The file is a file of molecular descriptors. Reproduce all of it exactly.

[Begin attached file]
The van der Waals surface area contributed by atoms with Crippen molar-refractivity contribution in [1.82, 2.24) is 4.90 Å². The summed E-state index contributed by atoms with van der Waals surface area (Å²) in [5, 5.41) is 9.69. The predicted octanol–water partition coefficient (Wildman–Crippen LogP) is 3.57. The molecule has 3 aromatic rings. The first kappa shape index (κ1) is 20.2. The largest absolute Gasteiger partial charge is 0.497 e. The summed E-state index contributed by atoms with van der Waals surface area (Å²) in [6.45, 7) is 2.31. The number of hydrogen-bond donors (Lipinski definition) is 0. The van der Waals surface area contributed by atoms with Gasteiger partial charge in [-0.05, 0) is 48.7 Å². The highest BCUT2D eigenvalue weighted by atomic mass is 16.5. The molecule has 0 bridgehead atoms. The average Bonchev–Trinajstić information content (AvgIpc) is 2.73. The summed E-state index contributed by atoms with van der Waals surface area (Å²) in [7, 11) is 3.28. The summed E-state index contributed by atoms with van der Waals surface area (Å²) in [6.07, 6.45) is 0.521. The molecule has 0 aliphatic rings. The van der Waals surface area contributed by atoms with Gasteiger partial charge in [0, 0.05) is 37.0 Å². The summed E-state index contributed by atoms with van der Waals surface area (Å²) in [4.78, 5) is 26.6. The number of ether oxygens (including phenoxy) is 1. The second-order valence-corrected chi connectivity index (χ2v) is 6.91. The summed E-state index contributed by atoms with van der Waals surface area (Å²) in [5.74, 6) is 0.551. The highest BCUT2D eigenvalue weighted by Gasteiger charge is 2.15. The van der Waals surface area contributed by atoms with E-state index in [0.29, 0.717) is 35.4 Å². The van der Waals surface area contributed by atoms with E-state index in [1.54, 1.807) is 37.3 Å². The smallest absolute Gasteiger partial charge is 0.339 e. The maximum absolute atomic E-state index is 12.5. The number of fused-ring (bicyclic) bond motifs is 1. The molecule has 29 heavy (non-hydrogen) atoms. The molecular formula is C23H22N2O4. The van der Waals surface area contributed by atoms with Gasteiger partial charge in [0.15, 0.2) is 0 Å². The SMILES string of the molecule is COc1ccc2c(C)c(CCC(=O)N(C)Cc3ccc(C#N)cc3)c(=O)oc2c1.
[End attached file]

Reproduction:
The van der Waals surface area contributed by atoms with Crippen molar-refractivity contribution in [1.82, 2.24) is 4.90 Å². The summed E-state index contributed by atoms with van der Waals surface area (Å²) in [5, 5.41) is 9.69. The predicted octanol–water partition coefficient (Wildman–Crippen LogP) is 3.57. The molecule has 3 aromatic rings. The first kappa shape index (κ1) is 20.2. The largest absolute Gasteiger partial charge is 0.497 e. The summed E-state index contributed by atoms with van der Waals surface area (Å²) in [6.45, 7) is 2.31. The number of hydrogen-bond donors (Lipinski definition) is 0. The van der Waals surface area contributed by atoms with Gasteiger partial charge in [-0.05, 0) is 48.7 Å². The highest BCUT2D eigenvalue weighted by atomic mass is 16.5. The molecule has 0 bridgehead atoms. The average Bonchev–Trinajstić information content (AvgIpc) is 2.73. The summed E-state index contributed by atoms with van der Waals surface area (Å²) in [7, 11) is 3.28. The summed E-state index contributed by atoms with van der Waals surface area (Å²) in [6.07, 6.45) is 0.521. The molecule has 0 aliphatic rings. The van der Waals surface area contributed by atoms with Gasteiger partial charge in [0, 0.05) is 37.0 Å². The summed E-state index contributed by atoms with van der Waals surface area (Å²) in [4.78, 5) is 26.6. The number of ether oxygens (including phenoxy) is 1. The second-order valence-corrected chi connectivity index (χ2v) is 6.91. The summed E-state index contributed by atoms with van der Waals surface area (Å²) in [5.74, 6) is 0.551. The highest BCUT2D eigenvalue weighted by Gasteiger charge is 2.15. The van der Waals surface area contributed by atoms with E-state index in [0.29, 0.717) is 35.4 Å². The van der Waals surface area contributed by atoms with E-state index in [1.54, 1.807) is 37.3 Å². The smallest absolute Gasteiger partial charge is 0.339 e. The maximum absolute atomic E-state index is 12.5. The number of fused-ring (bicyclic) bond motifs is 1. The molecule has 29 heavy (non-hydrogen) atoms. The molecular formula is C23H22N2O4. The van der Waals surface area contributed by atoms with Gasteiger partial charge in [0.15, 0.2) is 0 Å². The SMILES string of the molecule is COc1ccc2c(C)c(CCC(=O)N(C)Cc3ccc(C#N)cc3)c(=O)oc2c1.